While there is a substantial body of literature documenting the association between PROs and survival outcomes, there is also an indication that the design, modelling techniques and reporting of many of these studies are frequently plagued by a number of methodological shortcomings.25 The inclusion of PROs into studies of prognosis holds several major challenges. As PROs questionnaires are actually developed to measure the patient’s perspective of disease or treatment burden, they typically include multidomains which often measure aspects of a patient’s health status that might be, more or less, correlated with each other. Indeed, one of the key methodological challenges is the possible harmful multicollinearity among questionnaire subscales entering the analysis, which may negatively affect the  stability of the final prognostic model.26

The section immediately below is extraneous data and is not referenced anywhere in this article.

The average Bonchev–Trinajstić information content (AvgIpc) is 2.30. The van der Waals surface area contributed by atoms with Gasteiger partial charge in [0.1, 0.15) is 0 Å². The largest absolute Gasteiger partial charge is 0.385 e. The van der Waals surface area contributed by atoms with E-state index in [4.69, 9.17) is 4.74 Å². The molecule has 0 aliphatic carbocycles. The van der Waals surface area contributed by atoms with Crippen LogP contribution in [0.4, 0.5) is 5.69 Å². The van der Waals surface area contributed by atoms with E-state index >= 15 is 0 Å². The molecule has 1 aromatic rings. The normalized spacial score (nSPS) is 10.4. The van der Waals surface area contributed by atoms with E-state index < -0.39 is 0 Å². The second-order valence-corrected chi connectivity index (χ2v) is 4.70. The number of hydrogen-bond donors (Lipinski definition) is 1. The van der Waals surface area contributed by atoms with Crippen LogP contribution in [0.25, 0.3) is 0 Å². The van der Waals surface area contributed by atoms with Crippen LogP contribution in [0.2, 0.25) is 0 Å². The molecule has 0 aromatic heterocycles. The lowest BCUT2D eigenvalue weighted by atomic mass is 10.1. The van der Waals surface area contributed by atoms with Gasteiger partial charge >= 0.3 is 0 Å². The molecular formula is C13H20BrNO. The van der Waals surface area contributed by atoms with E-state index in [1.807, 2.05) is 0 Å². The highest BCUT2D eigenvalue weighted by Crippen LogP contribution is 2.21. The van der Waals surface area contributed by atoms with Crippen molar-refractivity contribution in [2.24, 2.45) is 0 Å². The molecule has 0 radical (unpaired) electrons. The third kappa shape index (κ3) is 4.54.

One of the most rigorous reviews examining the methodological quality of studies evaluating the prognostic value of PROs was published by Mauer et al.25 In this systematic review (which included studies published between 1989 and 2006), the authors found that most analyses were undertaken retrospectively, and on an exploratory basis, often not preplanned in the original study protocol. Also, the selection process for the prognostic factors was rarely described, and only in one study,27 for example, the total number of included predictors relative to the total number of deaths, as recommended by Harrell et al,28 was checked. Correlations among all PRO domains included in the model were rarely investigated, therefore limiting a critical appraisal of the potential impact of multicollinearity in final model selection.26 29 Finally, most studies lacked an assessment of the added prognostic value of individual PROs as compared with traditional clinical factors alone, and none of the publications reviewed by Mauer et al 25 reported an external validation of the multivariable model (ie, an evaluation of model performance on a new dataset of patients).